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July 2016 Archives

Proving that an attorney was ineffective

Citizens in Illinois and of the United States in general have the constitutional right to adequate legal representation in their defense to any allegations brought against them. This is true for both indigent people who rely on the services provided by public defenders as well as for people who are able to retain private lawyers.

School dean of discipline accused of selling heroin

On July 14, a former Chicago-area school employee was found guilty of distributing heroin and acquitted for one charge of possession of firearms in connection with a drug crime. The 44-year-old man was working as the dean of discipline at Joseph Academy in Des Plaines when he was taken into custody in 2013.

Congresswoman faces charges in charity fraud

Some Illinois residents may have heard about an elected official who has been indicted for fraud in connection to collecting money for a charity. Florida Rep. Corrine Brown allegedly used donations for the charity One Door for Education Foundation Inc. as a slush fund. Reportedly, she, her chief of staff and the president of the charity used the approximately $800,000 she raised for personal expenses.

5 facing drug charges in Illinois

Authorities in Macomb say that five local people were taken into custody on various drug charges on July 8. The individuals were apprehended as part of a warrant round-up, and authorities say that more people may be taken into custody. Specifically, three men ages 45, 48 and 51 were taken into custody on charges of being involved in a drug conspiracy.

Police claim Illinois man admitted to drinking before fatal crash

Prosecutors in Illinois have reported that the 29-year-old Chicago man involved in a fatal accident in the city's Auburn Gresham neighborhood during the early morning hours of July 3 may have been driving while drunk at the time. The man is said to have told police officers that he consumed half a pint of liquor before driving. One person was killed and another seriously injured when the man's minivan struck a tow truck at the intersection of West 78th Street and South Loomis Boulevard at approximately 4:30 a.m.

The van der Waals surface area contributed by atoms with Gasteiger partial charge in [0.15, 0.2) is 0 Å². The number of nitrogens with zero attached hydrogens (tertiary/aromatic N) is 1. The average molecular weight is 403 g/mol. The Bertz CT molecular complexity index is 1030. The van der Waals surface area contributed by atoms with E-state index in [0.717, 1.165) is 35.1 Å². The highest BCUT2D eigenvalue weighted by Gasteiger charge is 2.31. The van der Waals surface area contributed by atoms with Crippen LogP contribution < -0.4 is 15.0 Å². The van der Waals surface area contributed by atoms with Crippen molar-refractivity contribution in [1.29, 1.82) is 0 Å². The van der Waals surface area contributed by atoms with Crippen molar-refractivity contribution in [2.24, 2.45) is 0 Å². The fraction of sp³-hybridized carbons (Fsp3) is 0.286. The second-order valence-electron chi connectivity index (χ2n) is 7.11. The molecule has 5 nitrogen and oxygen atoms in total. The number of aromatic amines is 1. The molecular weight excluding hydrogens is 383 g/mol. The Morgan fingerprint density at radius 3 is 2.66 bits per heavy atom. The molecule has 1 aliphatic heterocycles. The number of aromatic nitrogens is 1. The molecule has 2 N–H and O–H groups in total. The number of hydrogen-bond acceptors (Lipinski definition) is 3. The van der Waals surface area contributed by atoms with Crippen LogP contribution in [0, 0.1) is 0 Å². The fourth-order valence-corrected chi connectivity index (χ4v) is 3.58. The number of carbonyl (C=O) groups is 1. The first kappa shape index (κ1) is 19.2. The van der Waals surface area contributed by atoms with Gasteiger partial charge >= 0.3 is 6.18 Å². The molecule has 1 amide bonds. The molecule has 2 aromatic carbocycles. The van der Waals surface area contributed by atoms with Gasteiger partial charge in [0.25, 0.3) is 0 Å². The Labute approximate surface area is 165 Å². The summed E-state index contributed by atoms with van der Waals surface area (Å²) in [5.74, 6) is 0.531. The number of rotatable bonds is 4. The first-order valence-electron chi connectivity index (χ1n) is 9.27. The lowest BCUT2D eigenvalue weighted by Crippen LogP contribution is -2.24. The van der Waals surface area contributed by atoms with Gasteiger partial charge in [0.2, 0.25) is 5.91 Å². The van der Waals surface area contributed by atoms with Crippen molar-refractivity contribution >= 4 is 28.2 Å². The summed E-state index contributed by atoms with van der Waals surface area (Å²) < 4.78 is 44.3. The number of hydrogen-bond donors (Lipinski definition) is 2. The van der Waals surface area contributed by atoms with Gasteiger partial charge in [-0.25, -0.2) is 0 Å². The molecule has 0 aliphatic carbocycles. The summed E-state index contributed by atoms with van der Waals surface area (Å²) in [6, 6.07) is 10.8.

Invoking the rights explained in the Miranda warning

When police in Illinois suspect that a person has committed a crime, they are required to inform the person about their rights by giving them a Miranda warning. In the Miranda warning, a law enforcement official explains that an individual has the right to remain silent and have an attorney present at an interrogation.

Ride-sharing services may reduce drunk driving

Uber and other ride-sharing services are changing the concept of the "designated driver" in Illinois and nationwide, according to Mothers Against Drunk Driving. The organization says ride-sharing smartphone apps are saving lives by making it easy for adults to get a safe, affordable ride home after drinking.

Search and seizure rules

Illinois residents should be aware of the limitations of police authority when it comes to search and seizure. United States citizens are entitled to privacy, but law enforcement authorities are allowed to search personal property under certain circumstances. Under the Fourth Amendment of the Constitution, police may conduct reasonable seizures and searches in cases where it is likely that a crime has occurred.